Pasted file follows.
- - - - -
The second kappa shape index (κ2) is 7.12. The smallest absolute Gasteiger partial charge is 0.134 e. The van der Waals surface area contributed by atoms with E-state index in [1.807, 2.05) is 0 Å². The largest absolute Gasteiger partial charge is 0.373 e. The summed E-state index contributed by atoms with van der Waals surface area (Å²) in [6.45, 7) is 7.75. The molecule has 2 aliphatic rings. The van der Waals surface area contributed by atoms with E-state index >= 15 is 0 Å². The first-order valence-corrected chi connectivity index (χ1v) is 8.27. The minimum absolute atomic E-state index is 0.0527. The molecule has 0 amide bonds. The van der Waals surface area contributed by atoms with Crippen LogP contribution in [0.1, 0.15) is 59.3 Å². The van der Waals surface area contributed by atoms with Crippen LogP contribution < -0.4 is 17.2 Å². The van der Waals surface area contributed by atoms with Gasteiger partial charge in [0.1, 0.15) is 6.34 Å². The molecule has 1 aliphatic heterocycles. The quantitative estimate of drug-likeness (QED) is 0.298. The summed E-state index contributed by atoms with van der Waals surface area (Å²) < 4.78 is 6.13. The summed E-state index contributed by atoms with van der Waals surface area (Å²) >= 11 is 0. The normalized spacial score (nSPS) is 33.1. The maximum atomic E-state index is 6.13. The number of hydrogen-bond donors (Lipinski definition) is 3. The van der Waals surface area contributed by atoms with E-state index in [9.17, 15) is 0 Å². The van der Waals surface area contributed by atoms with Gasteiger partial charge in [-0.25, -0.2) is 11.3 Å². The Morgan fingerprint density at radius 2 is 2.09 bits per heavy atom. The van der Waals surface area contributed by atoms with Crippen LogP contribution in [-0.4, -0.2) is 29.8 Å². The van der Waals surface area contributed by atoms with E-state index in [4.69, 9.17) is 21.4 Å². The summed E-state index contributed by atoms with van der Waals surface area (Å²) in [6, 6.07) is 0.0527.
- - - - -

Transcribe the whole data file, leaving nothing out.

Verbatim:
The second kappa shape index (κ2) is 7.12. The smallest absolute Gasteiger partial charge is 0.134 e. The van der Waals surface area contributed by atoms with E-state index in [1.807, 2.05) is 0 Å². The largest absolute Gasteiger partial charge is 0.373 e. The summed E-state index contributed by atoms with van der Waals surface area (Å²) in [6.45, 7) is 7.75. The molecule has 2 aliphatic rings. The van der Waals surface area contributed by atoms with E-state index >= 15 is 0 Å². The first-order valence-corrected chi connectivity index (χ1v) is 8.27. The minimum absolute atomic E-state index is 0.0527. The molecule has 0 amide bonds. The van der Waals surface area contributed by atoms with Crippen LogP contribution in [0.1, 0.15) is 59.3 Å². The van der Waals surface area contributed by atoms with Crippen LogP contribution < -0.4 is 17.2 Å². The van der Waals surface area contributed by atoms with Gasteiger partial charge in [0.1, 0.15) is 6.34 Å². The molecule has 1 aliphatic heterocycles. The quantitative estimate of drug-likeness (QED) is 0.298. The summed E-state index contributed by atoms with van der Waals surface area (Å²) < 4.78 is 6.13. The summed E-state index contributed by atoms with van der Waals surface area (Å²) >= 11 is 0. The normalized spacial score (nSPS) is 33.1. The maximum atomic E-state index is 6.13. The number of hydrogen-bond donors (Lipinski definition) is 3. The van der Waals surface area contributed by atoms with E-state index in [9.17, 15) is 0 Å². The van der Waals surface area contributed by atoms with Gasteiger partial charge in [-0.25, -0.2) is 11.3 Å². The Morgan fingerprint density at radius 2 is 2.09 bits per heavy atom. The van der Waals surface area contributed by atoms with Crippen LogP contribution in [-0.4, -0.2) is 29.8 Å². The van der Waals surface area contributed by atoms with E-state index in [4.69, 9.17) is 21.4 Å². The summed E-state index contributed by atoms with van der Waals surface area (Å²) in [6, 6.07) is 0.0527.